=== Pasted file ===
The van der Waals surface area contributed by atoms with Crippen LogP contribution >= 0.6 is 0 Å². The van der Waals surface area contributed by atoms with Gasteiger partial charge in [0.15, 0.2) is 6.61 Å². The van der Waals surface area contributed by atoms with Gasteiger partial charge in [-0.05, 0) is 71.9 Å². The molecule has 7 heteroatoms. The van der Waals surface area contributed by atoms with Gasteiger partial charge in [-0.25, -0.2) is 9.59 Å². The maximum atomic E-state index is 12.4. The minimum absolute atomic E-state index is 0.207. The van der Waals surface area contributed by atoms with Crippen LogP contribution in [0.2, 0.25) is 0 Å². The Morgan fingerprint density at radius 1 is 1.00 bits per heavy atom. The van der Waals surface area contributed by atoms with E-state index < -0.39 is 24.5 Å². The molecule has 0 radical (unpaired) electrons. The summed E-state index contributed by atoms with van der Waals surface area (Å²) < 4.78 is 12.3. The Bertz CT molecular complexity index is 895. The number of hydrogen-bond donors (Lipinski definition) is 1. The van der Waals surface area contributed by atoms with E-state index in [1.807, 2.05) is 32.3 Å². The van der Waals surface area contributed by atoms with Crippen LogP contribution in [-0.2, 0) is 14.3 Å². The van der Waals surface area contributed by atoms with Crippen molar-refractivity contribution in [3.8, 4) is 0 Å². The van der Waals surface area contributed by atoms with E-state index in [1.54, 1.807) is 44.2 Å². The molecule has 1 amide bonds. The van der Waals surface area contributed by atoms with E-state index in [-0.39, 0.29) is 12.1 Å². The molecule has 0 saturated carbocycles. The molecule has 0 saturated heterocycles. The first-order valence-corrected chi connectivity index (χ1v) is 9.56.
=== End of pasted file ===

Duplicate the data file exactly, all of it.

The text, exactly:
The van der Waals surface area contributed by atoms with Crippen LogP contribution >= 0.6 is 0 Å². The van der Waals surface area contributed by atoms with Gasteiger partial charge in [0.15, 0.2) is 6.61 Å². The van der Waals surface area contributed by atoms with Gasteiger partial charge in [-0.05, 0) is 71.9 Å². The molecule has 7 heteroatoms. The van der Waals surface area contributed by atoms with Gasteiger partial charge in [-0.25, -0.2) is 9.59 Å². The maximum atomic E-state index is 12.4. The minimum absolute atomic E-state index is 0.207. The van der Waals surface area contributed by atoms with Crippen LogP contribution in [0.2, 0.25) is 0 Å². The Morgan fingerprint density at radius 1 is 1.00 bits per heavy atom. The van der Waals surface area contributed by atoms with E-state index < -0.39 is 24.5 Å². The molecule has 0 radical (unpaired) electrons. The summed E-state index contributed by atoms with van der Waals surface area (Å²) < 4.78 is 12.3. The Bertz CT molecular complexity index is 895. The number of hydrogen-bond donors (Lipinski definition) is 1. The van der Waals surface area contributed by atoms with E-state index in [1.807, 2.05) is 32.3 Å². The van der Waals surface area contributed by atoms with Crippen LogP contribution in [-0.2, 0) is 14.3 Å². The van der Waals surface area contributed by atoms with Crippen molar-refractivity contribution in [3.8, 4) is 0 Å². The van der Waals surface area contributed by atoms with E-state index in [1.54, 1.807) is 44.2 Å². The molecule has 1 amide bonds. The van der Waals surface area contributed by atoms with E-state index in [-0.39, 0.29) is 12.1 Å². The molecule has 0 saturated carbocycles. The molecule has 0 saturated heterocycles. The first-order valence-corrected chi connectivity index (χ1v) is 9.56.